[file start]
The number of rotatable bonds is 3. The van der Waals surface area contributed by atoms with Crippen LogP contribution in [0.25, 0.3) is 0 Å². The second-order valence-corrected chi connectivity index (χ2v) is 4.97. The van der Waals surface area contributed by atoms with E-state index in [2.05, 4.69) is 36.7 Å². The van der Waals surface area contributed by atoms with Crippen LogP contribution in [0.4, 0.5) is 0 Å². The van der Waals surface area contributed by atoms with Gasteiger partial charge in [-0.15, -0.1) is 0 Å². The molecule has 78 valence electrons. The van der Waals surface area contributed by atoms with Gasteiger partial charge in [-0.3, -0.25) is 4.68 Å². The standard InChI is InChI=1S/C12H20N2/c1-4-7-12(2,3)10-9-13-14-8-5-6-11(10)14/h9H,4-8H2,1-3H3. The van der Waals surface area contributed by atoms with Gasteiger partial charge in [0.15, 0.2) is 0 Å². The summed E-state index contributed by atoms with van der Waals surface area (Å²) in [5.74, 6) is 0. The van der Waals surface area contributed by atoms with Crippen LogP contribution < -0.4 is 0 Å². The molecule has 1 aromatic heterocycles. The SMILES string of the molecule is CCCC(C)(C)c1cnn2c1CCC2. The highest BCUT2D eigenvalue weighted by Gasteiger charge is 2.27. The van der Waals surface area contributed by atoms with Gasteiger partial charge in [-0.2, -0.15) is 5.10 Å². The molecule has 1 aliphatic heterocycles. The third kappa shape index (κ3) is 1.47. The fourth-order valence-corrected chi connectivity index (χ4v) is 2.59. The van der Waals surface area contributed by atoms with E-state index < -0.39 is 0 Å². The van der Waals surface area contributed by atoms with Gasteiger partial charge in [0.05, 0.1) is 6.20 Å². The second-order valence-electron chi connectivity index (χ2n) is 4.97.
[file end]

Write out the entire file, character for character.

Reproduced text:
The number of rotatable bonds is 3. The van der Waals surface area contributed by atoms with Crippen LogP contribution in [0.25, 0.3) is 0 Å². The second-order valence-corrected chi connectivity index (χ2v) is 4.97. The van der Waals surface area contributed by atoms with E-state index in [2.05, 4.69) is 36.7 Å². The van der Waals surface area contributed by atoms with Crippen LogP contribution in [0.4, 0.5) is 0 Å². The van der Waals surface area contributed by atoms with Gasteiger partial charge in [-0.15, -0.1) is 0 Å². The molecule has 78 valence electrons. The van der Waals surface area contributed by atoms with Gasteiger partial charge in [-0.3, -0.25) is 4.68 Å². The standard InChI is InChI=1S/C12H20N2/c1-4-7-12(2,3)10-9-13-14-8-5-6-11(10)14/h9H,4-8H2,1-3H3. The van der Waals surface area contributed by atoms with Gasteiger partial charge in [0.15, 0.2) is 0 Å². The summed E-state index contributed by atoms with van der Waals surface area (Å²) in [5.74, 6) is 0. The van der Waals surface area contributed by atoms with Crippen LogP contribution < -0.4 is 0 Å². The molecule has 1 aromatic heterocycles. The SMILES string of the molecule is CCCC(C)(C)c1cnn2c1CCC2. The highest BCUT2D eigenvalue weighted by Gasteiger charge is 2.27. The van der Waals surface area contributed by atoms with Gasteiger partial charge in [-0.2, -0.15) is 5.10 Å². The molecule has 1 aliphatic heterocycles. The third kappa shape index (κ3) is 1.47. The fourth-order valence-corrected chi connectivity index (χ4v) is 2.59. The van der Waals surface area contributed by atoms with E-state index < -0.39 is 0 Å². The van der Waals surface area contributed by atoms with Gasteiger partial charge in [0.05, 0.1) is 6.20 Å². The second-order valence-electron chi connectivity index (χ2n) is 4.97.